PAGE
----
Winning over parents to get kids on the tools

Friday 8 Mar 2019

If you think there’s a skill shortage in the trades now - just wait. In five or six years things are going to get dire, as a low birth year 16 years ago leaves an even bigger hole in the number of apprentices needed to replace an ageing building workforce. It’s a scenario that the industry is trying to counter with an advertising campaign designed at winning over the parents of young graduates.

In New Zealand, the Building and Construction Industry Training Organisation (BCITO) campaign aims to break down prejudices when it comes to which direction their children's careers head. Called "A Tricky Chat", it cleverly skewers a 'coming out' type scenario where a teen admits he wants to be a tradie.

BCITO chief executive Warwick Quinn says a child’s career choice is influenced 80 percent by their parents, and the prevailing attitude is still that the best career is one that starts at university. He wants to change that, pointing out that it’s no longer the case that at the end of a career the worker with a degree has earned more than the tradesperson.

"There is a long-held cultural and inter-generational prejudice against the trades," says Quinn. "It's inherited ancestry out of the UK - 'my grandparents left England so my father could go to uni'. Scandinavian countries hold the trades close to heart and accord qualifications, which are held in esteem."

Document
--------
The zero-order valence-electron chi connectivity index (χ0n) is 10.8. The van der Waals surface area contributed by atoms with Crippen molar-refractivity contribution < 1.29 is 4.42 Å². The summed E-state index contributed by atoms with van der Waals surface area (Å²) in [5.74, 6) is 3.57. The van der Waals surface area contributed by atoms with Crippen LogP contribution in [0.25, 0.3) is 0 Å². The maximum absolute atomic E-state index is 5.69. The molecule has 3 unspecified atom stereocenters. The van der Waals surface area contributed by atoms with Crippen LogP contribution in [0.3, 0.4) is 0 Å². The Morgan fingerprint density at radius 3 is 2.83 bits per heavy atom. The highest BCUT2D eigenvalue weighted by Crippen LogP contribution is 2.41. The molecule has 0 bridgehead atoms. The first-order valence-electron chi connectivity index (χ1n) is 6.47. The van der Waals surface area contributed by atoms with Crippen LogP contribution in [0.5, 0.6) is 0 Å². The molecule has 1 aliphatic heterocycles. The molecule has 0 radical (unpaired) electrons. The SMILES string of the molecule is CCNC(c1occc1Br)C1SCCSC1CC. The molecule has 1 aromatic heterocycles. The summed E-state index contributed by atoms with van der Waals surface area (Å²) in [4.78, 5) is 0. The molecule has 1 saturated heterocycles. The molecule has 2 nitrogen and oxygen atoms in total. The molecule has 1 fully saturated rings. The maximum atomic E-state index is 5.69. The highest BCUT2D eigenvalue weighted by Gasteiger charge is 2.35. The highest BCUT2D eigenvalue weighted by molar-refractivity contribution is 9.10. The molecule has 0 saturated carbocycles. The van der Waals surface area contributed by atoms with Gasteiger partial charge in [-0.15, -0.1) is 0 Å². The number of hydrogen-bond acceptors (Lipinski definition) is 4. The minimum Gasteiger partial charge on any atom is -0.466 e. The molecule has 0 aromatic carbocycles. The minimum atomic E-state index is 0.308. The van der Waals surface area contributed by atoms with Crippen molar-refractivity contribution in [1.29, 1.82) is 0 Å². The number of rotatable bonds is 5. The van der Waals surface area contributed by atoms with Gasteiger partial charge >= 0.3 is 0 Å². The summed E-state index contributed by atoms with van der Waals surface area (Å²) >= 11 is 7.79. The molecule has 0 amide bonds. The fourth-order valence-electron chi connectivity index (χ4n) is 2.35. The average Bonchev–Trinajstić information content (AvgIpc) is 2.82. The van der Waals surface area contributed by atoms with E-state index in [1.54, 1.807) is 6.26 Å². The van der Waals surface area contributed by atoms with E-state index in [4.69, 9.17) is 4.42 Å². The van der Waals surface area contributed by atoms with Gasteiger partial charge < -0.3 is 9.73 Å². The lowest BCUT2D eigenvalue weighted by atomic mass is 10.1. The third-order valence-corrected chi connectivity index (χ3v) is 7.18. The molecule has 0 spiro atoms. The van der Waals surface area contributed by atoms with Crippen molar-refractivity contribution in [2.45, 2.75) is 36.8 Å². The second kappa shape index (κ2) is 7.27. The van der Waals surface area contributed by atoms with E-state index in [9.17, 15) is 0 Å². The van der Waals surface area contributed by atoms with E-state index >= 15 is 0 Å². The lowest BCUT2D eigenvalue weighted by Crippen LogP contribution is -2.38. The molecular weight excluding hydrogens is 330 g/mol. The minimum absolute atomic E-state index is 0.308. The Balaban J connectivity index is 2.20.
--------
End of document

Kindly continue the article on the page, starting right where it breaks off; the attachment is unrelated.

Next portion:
Because of a population dip in 2003, fewer school leavers will be available at a time when the economy enjoys very strong employment figures. So, an already labour-strapped industry will be even shorter of candidates for apprenticeships. “That needs to be understood, and that needs to change,” says Quinn.

At the moment, BCITO is running 12,000 apprentices. For the last four years the numbers have grown steadily by a thousand a year. But it’s still not enough for all the construction work in the pipeline. “We have a small window of four to five years to address some of our concerns … after that it’s going to get really tough.”

BCITO is attacking the issue on several fronts, the latest being the campaign launched this week. Hand in hand with convincing parents their child would have a good future on the tools is convincing the government to improve the recognition of the skills apprentices gain after four years of on-the-job learning. At the moment, a fully-qualified builder emerges from four years of study with a qualification that is just one step past Year 13 - a Level 4 qualification. A university degree of three years gets you a Level 7 recognition.

Quinn says it’s ridiculous that a fully-qualified mechanic with years of complex study and cognitive thinking skills emerges with an inferior qualification to that of an art history graduate. Another area the organisation sees as inequitable is training funding. Builders who pass on their life’s skills to apprentices are the only teachers who don’t get paid, says Quinn.

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